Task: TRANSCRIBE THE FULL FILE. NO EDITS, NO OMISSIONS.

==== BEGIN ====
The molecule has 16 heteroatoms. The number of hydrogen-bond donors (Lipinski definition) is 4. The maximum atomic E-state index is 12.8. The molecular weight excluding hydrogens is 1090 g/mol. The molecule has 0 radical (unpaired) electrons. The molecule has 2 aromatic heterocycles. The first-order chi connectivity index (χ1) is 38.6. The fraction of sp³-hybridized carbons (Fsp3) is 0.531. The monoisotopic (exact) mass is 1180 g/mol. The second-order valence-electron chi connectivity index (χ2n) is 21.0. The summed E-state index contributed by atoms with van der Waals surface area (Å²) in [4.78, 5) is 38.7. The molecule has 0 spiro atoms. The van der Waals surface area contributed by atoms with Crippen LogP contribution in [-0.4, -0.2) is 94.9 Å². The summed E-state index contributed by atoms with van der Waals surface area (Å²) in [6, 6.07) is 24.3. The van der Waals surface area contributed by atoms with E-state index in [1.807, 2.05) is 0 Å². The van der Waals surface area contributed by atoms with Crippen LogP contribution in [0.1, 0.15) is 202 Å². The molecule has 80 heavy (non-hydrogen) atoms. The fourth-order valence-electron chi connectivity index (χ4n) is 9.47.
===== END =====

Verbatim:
The molecule has 16 heteroatoms. The number of hydrogen-bond donors (Lipinski definition) is 4. The maximum atomic E-state index is 12.8. The molecular weight excluding hydrogens is 1090 g/mol. The molecule has 0 radical (unpaired) electrons. The molecule has 2 aromatic heterocycles. The first-order chi connectivity index (χ1) is 38.6. The fraction of sp³-hybridized carbons (Fsp3) is 0.531. The monoisotopic (exact) mass is 1180 g/mol. The second-order valence-electron chi connectivity index (χ2n) is 21.0. The summed E-state index contributed by atoms with van der Waals surface area (Å²) in [4.78, 5) is 38.7. The molecule has 0 spiro atoms. The van der Waals surface area contributed by atoms with Crippen LogP contribution in [-0.4, -0.2) is 94.9 Å². The summed E-state index contributed by atoms with van der Waals surface area (Å²) in [6, 6.07) is 24.3. The van der Waals surface area contributed by atoms with E-state index in [1.807, 2.05) is 0 Å². The van der Waals surface area contributed by atoms with Crippen LogP contribution in [0.1, 0.15) is 202 Å². The molecule has 80 heavy (non-hydrogen) atoms. The fourth-order valence-electron chi connectivity index (χ4n) is 9.47.